By striking at the heart of the Defense of Marriage Act, the Supreme Court has invited controversy and division nationwide, starting with the military. Congress should have known that the extension of family benefits to same-sex spouses in the armed forces, which employ people from all the states, would be especially complicated and costly.
As of now, traditional-marriage states do not have to recognize same-sex couples married elsewhere. However, within hours of the U.S. v. Windsor decision, Defense Secretary Chuck Hagel announced that the military services soon will extend to same-sex couples a wide array of spousal benefits that were unavailable under the Defense of Marriage Act.
In addition to family ID cards, these will include medical services, housing, shared GI Bill tuition assistance, travel for command-sponsored overseas assignments and Arlington Cemetery burial rights. Initial expenditures will involve a relatively small number of people, but when the Windsor precedent is fully implemented and applied, additional costs just for medical TriCare, which have nearly tripled since 2001, could be substantial. The impact on military families will not stop there.
According to Stars & Stripes, the statute that governs veterans benefits defines a spouse as "a person of the opposite sex who is a wife or husband." The Supreme Court has just denounced anyone who supports that traditional definition, which could be scrapped. Depending on states of residence, thousands of new same-sex beneficiaries might file claims, stretching already scarce Veterans Health Administration resources. Since the secretary of defense advocates equal benefits for all as "the right thing to do," almost anything could happen.
Defense Department bureaucrats also could suffer headaches trying to equalize inequities that former Secretary of Defense Leon E. Panetta created on Feb. 10. At the time, impatient lesbian, gay, bisexual and transgender activists were demanding administrative spousal benefits not restricted by the Defense of Marriage Act. Mr. Panetta obliged, announcing that the Defense Department would extend policy-established perks, such as some travel and commissary privileges, to same-sex unmarried couples who sign a "Declaration of Domestic Partnership."
Mr. Panetta's action disregarded warnings of the Defense Department's own Comprehensive Review Working Group, the panel that issued a report analyzing the consequences of repealing "Don't Ask, Don't Tell" in November 2010. The working group cautioned that it would be unwise for the Defense Department to create a "new inequity" extending benefits to unmarried gay and lesbian couples, but not to unmarried opposite-sex couples.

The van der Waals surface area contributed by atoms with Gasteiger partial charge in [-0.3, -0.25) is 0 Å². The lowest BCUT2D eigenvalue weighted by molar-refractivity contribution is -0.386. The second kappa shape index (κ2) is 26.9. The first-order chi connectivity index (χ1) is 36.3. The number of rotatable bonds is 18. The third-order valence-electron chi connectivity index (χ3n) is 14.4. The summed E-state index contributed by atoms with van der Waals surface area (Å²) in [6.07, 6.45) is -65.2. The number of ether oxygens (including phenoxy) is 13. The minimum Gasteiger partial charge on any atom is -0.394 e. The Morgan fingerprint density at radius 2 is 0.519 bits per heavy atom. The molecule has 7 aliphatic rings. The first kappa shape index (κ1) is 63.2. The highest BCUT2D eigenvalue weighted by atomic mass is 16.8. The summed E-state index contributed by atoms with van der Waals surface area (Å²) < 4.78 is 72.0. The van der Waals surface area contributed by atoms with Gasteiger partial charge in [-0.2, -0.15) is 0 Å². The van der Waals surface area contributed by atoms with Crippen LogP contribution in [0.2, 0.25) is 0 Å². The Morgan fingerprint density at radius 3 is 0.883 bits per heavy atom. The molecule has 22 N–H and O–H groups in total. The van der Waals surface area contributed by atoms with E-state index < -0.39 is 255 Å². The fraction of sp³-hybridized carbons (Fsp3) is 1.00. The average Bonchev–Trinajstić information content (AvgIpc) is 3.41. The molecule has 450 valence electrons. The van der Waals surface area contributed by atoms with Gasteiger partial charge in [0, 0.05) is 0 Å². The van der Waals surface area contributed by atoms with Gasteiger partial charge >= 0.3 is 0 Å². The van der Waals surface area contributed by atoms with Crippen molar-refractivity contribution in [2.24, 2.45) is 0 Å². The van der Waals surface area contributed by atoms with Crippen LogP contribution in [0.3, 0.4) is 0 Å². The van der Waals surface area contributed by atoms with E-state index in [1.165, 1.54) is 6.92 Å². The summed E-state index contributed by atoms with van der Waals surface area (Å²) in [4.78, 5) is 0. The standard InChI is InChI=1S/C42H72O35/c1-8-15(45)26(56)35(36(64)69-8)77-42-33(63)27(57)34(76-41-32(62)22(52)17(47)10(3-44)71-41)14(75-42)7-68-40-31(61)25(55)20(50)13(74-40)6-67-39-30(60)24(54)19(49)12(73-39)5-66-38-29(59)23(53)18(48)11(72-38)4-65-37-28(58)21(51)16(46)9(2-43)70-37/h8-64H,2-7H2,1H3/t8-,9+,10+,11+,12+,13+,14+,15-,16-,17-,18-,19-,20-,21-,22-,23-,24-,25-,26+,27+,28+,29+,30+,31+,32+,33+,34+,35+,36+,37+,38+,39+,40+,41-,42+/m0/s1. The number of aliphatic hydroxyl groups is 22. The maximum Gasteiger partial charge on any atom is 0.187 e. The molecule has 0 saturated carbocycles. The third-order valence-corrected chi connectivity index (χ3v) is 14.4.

The administration nevertheless extended new benefits to same-sex domestic partners that will be difficult to take back or equalize. After all, as President Obama often says, the only thing that matters is "who you love." Under this mushy standard, unmarried "committed partners," both homosexual and straight, are sure to demand "equity" in entitlements for themselves and dependents.
The Supreme Court decision in Windsor disrespected the constitutional powers of Congress, which passed the Defense of Marriage Act in 1996 with overwhelming bipartisan majorities in both houses. The court also disregarded language in the 2010 law repealing "Don't Ask, Don't Tell," which stated that marriage benefits would not be extended to same-sex couples. This clause was designed to gain a few votes from naive Republicans who believed administration assurances regarding the Defense of Marriage Act, which were repeatedly used to deflect questions about same-sex marriage benefits.
Shortsighted lawmakers should not have placed their trust in White House and Pentagon officials who were openly allied with homosexual activists. Without serious thought or hearings during the 2010 lame-duck session, Congress rushed to repeal the 1993 "Don't Ask, Don't Tell," statute, ushering in a new policy that should have been called lesbian, gay, bisexual and transgender law in the military.
A few weeks later, in February 2011, the Department of Justice discontinued defense of the Defense of Marriage Act in court. This dereliction of duty lent support to legal challenges leading to the Supreme Court's activist ruling in the Windsor case.
There are no estimates of long-term costs for extending spouse and dependent benefits to a new class of beneficiaries, with or without marriage, but if the drain on funds cannot be sustained, benefits intended for families will be cut for everyone. Once again, Mr. Obama has used the armed forces to deliver on political promises to his homosexual base, and traditional military families are about to pay the bill.
Lessons can be learned about "bait and switch" tactics and the law of unintended consequences. When administration officials promise the moon to secure passage of any far-reaching bill, such as with irreversible immigration reform, lawmakers should not surrender power to executive branch officials and federal judges who cannot be trusted. When it comes to political advantage paid for with taxpayer money, Mr. Obama's generosity knows no bounds.
Elaine Donnelly is president of the Center for Military Readiness.